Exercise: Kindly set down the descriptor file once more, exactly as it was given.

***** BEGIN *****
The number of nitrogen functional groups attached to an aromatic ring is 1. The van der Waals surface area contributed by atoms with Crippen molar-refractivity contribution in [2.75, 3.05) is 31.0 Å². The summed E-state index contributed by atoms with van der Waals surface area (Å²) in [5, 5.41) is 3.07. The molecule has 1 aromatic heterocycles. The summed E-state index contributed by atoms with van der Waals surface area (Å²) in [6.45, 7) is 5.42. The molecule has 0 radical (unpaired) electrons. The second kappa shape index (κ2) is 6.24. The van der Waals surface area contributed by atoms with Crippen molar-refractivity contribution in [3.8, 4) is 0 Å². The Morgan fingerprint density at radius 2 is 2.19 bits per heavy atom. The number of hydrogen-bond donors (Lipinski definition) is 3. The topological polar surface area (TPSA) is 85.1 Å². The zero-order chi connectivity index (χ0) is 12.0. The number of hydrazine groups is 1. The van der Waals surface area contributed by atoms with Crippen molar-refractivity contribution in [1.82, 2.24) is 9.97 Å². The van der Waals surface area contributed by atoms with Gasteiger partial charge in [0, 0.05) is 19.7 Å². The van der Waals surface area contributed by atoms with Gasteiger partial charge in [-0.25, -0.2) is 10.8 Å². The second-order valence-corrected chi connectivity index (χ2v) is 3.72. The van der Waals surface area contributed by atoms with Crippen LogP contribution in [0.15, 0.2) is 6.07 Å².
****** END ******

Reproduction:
The number of nitrogen functional groups attached to an aromatic ring is 1. The van der Waals surface area contributed by atoms with Crippen molar-refractivity contribution in [2.75, 3.05) is 31.0 Å². The summed E-state index contributed by atoms with van der Waals surface area (Å²) in [5, 5.41) is 3.07. The molecule has 1 aromatic heterocycles. The summed E-state index contributed by atoms with van der Waals surface area (Å²) in [6.45, 7) is 5.42. The molecule has 0 radical (unpaired) electrons. The second kappa shape index (κ2) is 6.24. The van der Waals surface area contributed by atoms with Crippen molar-refractivity contribution in [3.8, 4) is 0 Å². The Morgan fingerprint density at radius 2 is 2.19 bits per heavy atom. The number of hydrogen-bond donors (Lipinski definition) is 3. The topological polar surface area (TPSA) is 85.1 Å². The zero-order chi connectivity index (χ0) is 12.0. The number of hydrazine groups is 1. The van der Waals surface area contributed by atoms with Crippen molar-refractivity contribution in [1.82, 2.24) is 9.97 Å². The van der Waals surface area contributed by atoms with Gasteiger partial charge in [0, 0.05) is 19.7 Å². The van der Waals surface area contributed by atoms with Gasteiger partial charge in [-0.25, -0.2) is 10.8 Å². The second-order valence-corrected chi connectivity index (χ2v) is 3.72. The van der Waals surface area contributed by atoms with Crippen LogP contribution in [0.15, 0.2) is 6.07 Å².